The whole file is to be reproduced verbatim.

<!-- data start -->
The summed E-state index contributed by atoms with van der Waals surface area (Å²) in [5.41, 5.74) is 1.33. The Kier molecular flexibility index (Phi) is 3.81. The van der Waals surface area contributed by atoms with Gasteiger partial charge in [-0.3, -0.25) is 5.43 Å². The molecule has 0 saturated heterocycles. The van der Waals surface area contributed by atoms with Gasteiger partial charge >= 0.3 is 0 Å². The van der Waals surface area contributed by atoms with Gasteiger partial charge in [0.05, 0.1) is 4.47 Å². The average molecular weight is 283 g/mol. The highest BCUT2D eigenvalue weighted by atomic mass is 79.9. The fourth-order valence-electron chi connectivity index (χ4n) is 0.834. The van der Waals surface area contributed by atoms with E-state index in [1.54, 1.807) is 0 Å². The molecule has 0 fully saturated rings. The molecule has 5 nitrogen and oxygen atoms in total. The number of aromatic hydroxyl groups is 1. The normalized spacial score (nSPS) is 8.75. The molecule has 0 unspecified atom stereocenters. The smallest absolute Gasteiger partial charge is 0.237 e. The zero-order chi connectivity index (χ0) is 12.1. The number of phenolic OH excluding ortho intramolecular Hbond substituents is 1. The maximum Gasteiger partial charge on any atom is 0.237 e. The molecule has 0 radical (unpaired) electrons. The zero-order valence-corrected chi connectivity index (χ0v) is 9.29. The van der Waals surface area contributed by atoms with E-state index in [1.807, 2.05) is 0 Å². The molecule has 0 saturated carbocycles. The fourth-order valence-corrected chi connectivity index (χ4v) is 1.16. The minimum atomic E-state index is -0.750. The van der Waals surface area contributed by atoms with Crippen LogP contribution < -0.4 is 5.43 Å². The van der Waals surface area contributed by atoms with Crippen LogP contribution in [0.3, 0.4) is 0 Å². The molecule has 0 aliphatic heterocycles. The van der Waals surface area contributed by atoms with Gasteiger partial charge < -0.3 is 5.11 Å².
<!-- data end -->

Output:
The summed E-state index contributed by atoms with van der Waals surface area (Å²) in [5.41, 5.74) is 1.33. The Kier molecular flexibility index (Phi) is 3.81. The van der Waals surface area contributed by atoms with Gasteiger partial charge in [-0.3, -0.25) is 5.43 Å². The molecule has 0 saturated heterocycles. The van der Waals surface area contributed by atoms with Gasteiger partial charge >= 0.3 is 0 Å². The van der Waals surface area contributed by atoms with Gasteiger partial charge in [0.05, 0.1) is 4.47 Å². The average molecular weight is 283 g/mol. The highest BCUT2D eigenvalue weighted by atomic mass is 79.9. The fourth-order valence-electron chi connectivity index (χ4n) is 0.834. The van der Waals surface area contributed by atoms with E-state index in [1.54, 1.807) is 0 Å². The molecule has 0 fully saturated rings. The molecule has 5 nitrogen and oxygen atoms in total. The number of aromatic hydroxyl groups is 1. The normalized spacial score (nSPS) is 8.75. The molecule has 0 unspecified atom stereocenters. The smallest absolute Gasteiger partial charge is 0.237 e. The zero-order chi connectivity index (χ0) is 12.1. The number of phenolic OH excluding ortho intramolecular Hbond substituents is 1. The maximum Gasteiger partial charge on any atom is 0.237 e. The molecule has 0 radical (unpaired) electrons. The zero-order valence-corrected chi connectivity index (χ0v) is 9.29. The van der Waals surface area contributed by atoms with E-state index in [1.807, 2.05) is 0 Å². The molecule has 0 saturated carbocycles. The fourth-order valence-corrected chi connectivity index (χ4v) is 1.16. The minimum atomic E-state index is -0.750. The van der Waals surface area contributed by atoms with Crippen LogP contribution < -0.4 is 5.43 Å². The van der Waals surface area contributed by atoms with Crippen LogP contribution in [0.3, 0.4) is 0 Å². The molecule has 0 aliphatic heterocycles. The van der Waals surface area contributed by atoms with Gasteiger partial charge < -0.3 is 5.11 Å².